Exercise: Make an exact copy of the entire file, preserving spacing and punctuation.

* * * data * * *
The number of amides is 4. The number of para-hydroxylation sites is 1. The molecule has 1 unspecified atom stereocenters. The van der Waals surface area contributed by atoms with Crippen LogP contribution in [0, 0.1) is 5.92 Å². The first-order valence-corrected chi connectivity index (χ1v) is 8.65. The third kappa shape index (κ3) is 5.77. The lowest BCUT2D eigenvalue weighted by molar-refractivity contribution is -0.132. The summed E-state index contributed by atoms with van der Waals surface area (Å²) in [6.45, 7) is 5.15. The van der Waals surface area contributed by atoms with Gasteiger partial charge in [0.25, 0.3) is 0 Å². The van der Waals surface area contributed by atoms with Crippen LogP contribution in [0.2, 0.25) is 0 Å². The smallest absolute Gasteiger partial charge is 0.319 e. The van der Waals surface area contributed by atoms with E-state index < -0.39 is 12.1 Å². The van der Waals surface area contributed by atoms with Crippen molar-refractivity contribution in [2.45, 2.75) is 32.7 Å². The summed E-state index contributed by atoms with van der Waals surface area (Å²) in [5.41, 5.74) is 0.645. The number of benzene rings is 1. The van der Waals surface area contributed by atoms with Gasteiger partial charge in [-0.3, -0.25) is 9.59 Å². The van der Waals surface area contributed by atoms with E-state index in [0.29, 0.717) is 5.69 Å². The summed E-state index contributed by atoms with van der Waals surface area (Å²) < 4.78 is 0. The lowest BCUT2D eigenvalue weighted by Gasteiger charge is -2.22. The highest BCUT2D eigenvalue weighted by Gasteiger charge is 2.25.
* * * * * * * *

The number of amides is 4. The number of para-hydroxylation sites is 1. The molecule has 1 unspecified atom stereocenters. The van der Waals surface area contributed by atoms with Crippen LogP contribution in [0, 0.1) is 5.92 Å². The first-order valence-corrected chi connectivity index (χ1v) is 8.65. The third kappa shape index (κ3) is 5.77. The lowest BCUT2D eigenvalue weighted by molar-refractivity contribution is -0.132. The summed E-state index contributed by atoms with van der Waals surface area (Å²) in [6.45, 7) is 5.15. The van der Waals surface area contributed by atoms with Gasteiger partial charge in [0.25, 0.3) is 0 Å². The van der Waals surface area contributed by atoms with Crippen LogP contribution in [0.2, 0.25) is 0 Å². The smallest absolute Gasteiger partial charge is 0.319 e. The van der Waals surface area contributed by atoms with E-state index < -0.39 is 12.1 Å². The van der Waals surface area contributed by atoms with Crippen molar-refractivity contribution in [2.45, 2.75) is 32.7 Å². The summed E-state index contributed by atoms with van der Waals surface area (Å²) in [5.41, 5.74) is 0.645. The number of benzene rings is 1. The van der Waals surface area contributed by atoms with Gasteiger partial charge in [-0.3, -0.25) is 9.59 Å². The van der Waals surface area contributed by atoms with E-state index in [0.29, 0.717) is 5.69 Å². The summed E-state index contributed by atoms with van der Waals surface area (Å²) < 4.78 is 0. The lowest BCUT2D eigenvalue weighted by Gasteiger charge is -2.22. The highest BCUT2D eigenvalue weighted by Gasteiger charge is 2.25.